Results of aortic surgery in patients with Marfan Syndrome.
Surg Today. 2005;35(2):106-11.
PMID: 15674489 [PubMed - indexed for MEDLINE]
van Dijk N, Immink RV, Mulder BJ, van Lieshout JJ, Wieling W.
Orthostatic blood pressure control in Marfan's Syndrome.
Europace. 2005 Jan;7(1):25-7.
PMID: 15670963 [PubMed - indexed for MEDLINE]
Aortic elastic properties in athletes with Marfanoid habitus: the need for early and accurate diagnostic methods.
Eur Heart J. 2005 Jan;26(1):100; author reply 100-1. Epub 2004 Nov 30. No abstract available.
PMID: 15615807 [PubMed - indexed for MEDLINE]
Genetic and Hereditary Aspects of the Marfan Syndrome
1. Dietz HC, Cutting GR, Pyeritz RE, Maslen CL, Sakai LY, Corson GM, Puffenberger EG, Hamosh A, Nanthakumar EJ, Curristin SM, Stetten G, Meyers DA, Francomano CA. Marfan Syndrome Caused by a Recurrent de novo Missense Mutation in the Fibrillin Gene. Nature 352: 337-339; 1991.
This paper describes the identification of the first mutation in the fibrillin-1 gene in an individual with Marfan Syndrome. This work set the stage for the development of molecular genetic testing for Marfan Syndrome.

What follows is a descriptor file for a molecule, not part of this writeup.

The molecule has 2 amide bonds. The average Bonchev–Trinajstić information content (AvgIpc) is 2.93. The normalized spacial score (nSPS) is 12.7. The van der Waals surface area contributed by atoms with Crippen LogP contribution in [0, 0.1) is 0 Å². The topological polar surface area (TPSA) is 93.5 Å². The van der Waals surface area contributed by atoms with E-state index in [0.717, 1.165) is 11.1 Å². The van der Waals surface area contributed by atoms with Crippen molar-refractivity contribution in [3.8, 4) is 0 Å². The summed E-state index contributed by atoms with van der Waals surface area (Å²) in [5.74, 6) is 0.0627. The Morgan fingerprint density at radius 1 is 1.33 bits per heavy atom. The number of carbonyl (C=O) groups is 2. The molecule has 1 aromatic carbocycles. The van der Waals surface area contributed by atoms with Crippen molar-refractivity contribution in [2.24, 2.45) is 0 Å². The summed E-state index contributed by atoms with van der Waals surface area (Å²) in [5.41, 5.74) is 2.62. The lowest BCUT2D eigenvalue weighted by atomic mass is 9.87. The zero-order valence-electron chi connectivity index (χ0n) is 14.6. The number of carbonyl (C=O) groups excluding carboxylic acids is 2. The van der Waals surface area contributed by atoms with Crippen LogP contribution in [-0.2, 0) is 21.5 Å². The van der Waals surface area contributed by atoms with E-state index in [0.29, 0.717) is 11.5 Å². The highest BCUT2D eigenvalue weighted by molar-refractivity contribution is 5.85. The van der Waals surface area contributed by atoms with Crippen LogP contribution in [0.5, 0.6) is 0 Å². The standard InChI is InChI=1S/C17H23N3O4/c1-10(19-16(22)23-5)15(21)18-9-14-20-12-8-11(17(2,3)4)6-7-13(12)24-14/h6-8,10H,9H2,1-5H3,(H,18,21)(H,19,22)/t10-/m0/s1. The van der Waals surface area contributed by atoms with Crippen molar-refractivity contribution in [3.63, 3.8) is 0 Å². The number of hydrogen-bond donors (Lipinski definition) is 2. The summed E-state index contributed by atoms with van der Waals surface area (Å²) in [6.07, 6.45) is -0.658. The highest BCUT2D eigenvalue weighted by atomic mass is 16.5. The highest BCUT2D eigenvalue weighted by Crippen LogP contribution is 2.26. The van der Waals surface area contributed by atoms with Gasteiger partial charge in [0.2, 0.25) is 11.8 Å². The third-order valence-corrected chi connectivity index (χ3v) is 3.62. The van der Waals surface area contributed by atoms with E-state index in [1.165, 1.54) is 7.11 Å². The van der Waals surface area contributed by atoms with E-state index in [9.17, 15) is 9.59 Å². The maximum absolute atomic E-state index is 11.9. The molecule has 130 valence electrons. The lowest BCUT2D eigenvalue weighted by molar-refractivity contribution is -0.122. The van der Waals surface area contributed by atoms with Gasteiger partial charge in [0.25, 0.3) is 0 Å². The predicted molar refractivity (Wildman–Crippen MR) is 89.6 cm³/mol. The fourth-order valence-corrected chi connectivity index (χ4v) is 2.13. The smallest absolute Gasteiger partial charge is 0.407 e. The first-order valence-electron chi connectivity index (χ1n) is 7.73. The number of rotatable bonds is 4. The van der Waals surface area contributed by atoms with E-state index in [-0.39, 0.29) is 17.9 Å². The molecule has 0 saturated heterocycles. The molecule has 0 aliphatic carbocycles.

2. Pereira L, Levran O, Ramirez F, Lynch JR, Sykes B, Pyeritz RE, Dietz HC, A Molecular Approach to the Stratification of Cardiovascular Risk in Families with Marfan's Syndrome. N Engl J Med; 331: 148-153, 1994.
This work describes the methods and reagents needed to perform prenatal or presymtomatic molecular testing in families with Marfan Syndrome by linkage analysis.
3. Nijbroek G, Sood S. McIntosh I, Francomano CA, Bull E, Pereira L, Ramirez F, Pyeritz RE, Dietz HC. Fifteen Novel FBN1 Mutations Causing Marfan Syndrome Detected By Heteroduplex Analysis of Genomic Amplicons. Am J Hum Genet; 57: 8-21, 1995.
This paper described the methods and reagents to perform comprehensive mutation screening for individuals with Marfan Syndrome.
4. Montgomery RA, Dietz HC. Inhibition of Fibrillin-1 Expression Using U1 snRNA as a Vehicle for the Presentation of Antisense Targeting Sequence. Hum Mol Genet; 6: 519-525, 1997.
This work describes the development of a method to regulate fibrillin-1 gene expression in living cells. This may serve as the foundation for the development of a gene therapy strategy for Marfan Syndrome.